Two states in the past week have seen the failure of attempts to pass legislation allowing physician-assisted suicide, one for the fifth time.
On Monday, the Public Health Committee of the Connecticut state legislature scuttled a bill allowing doctors to prescribe a lethal dose of medication to terminally ill patients when it found that it did not have enough votes. Similar bills have likewise failed to get beyond committee hearings four other times since 2013.
State Rep. Jonathan Steinberg, a co-chair of the Public Health committee, said “strongly held” religious beliefs among lawmakers, coupled with concerns from people with disabilities, prevented the bill from advancing to the House floor, according to the Connecticut Mirror.
Even a change in position by the Connecticut State Medical Society could not help the bill to advance. The society decided to end its resistance to the legislation, instead adopting a position of “engaged neutrality,” meaning it would allow its doctors to decide whether they wanted to prescribe the lethal medication, the Mirror said.
“It fails every year because there is no way you can ever make this right,” said Peter Wolfgang, head of the Family Institute of Connecticut. “It is never right to license doctors to prescribe suicide as a treatment and to grant immunity to the people that help you kill yourself.”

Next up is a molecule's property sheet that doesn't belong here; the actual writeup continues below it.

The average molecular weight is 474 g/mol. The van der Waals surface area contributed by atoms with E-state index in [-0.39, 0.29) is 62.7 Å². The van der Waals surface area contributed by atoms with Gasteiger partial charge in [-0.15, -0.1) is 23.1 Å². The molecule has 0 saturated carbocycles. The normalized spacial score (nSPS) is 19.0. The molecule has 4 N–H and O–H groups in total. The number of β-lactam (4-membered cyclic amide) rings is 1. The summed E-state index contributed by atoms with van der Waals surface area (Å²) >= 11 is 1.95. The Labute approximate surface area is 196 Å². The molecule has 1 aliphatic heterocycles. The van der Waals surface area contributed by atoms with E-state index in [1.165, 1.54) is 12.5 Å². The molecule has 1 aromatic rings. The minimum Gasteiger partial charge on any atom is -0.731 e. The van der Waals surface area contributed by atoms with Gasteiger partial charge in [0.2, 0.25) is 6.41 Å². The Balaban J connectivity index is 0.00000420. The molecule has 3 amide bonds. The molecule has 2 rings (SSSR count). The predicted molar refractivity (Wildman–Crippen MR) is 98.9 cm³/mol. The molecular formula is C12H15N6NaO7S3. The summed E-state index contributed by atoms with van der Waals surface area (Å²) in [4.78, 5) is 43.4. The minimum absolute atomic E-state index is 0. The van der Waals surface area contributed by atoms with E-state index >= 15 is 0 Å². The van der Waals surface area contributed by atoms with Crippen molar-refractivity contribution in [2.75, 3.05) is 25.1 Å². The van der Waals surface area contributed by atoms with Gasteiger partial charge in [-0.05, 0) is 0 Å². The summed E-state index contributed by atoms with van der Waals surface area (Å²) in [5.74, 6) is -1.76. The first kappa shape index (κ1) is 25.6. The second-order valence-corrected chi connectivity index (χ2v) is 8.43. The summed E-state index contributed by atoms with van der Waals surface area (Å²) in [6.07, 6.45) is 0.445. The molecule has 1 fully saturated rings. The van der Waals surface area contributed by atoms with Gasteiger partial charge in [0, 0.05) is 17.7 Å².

In late March, the Maryland state Senate defeated an assisted suicide bill on a 23-23 tie vote. It was the third time it has failed to pass, but the bill’s sponsor hopes to use the close vote as a springboard for bringing it back next year, the Baltimore Sun reported.
Ahead of the vote, Baltimore Archbishop William Lori celebrated Mass at St. Mary’s Church in Annapolis, the state capital, and said in a homily: “The bill under consideration is regarded by many as a ‘Death With Dignity’ bill, but the death which this bill would allow for is anything but dignified.” With rising health care costs, it might lead to the government and insurance companies using physician-assisted suicide as a cost-effective alternative to life-saving measures or palliative care, he said, according to the National Catholic Reporter:
“This has already happened in states where physician-assisted suicide is legal,” Lori said, acknowledging those who support legalization would dispute that assertion. “In European countries where euthanasia has been legal for decades, it is no longer a question of a right to die, but it is now an obligation to die when one’s condition has become burdensome to the family or to the state-run medical system.”
In New Jersey, however, Gov. Phil Murphy plans to sign a physician-assisted suicide bill that passed the state legislature March 25. The bill allows adults with a prognosis of six months or less to live to get a prescription for life-ending medication, CNN reported. The state will join California, Colorado, Oregon, Vermont, Washington, Hawaii, Montana and the District of Columbia in allowing physician-assisted suicide.
And legislators in Oregon are introducing measures to eliminate the requirement that a patient have six months or less to live in order to qualify for assisted-suicide, WBUR reported.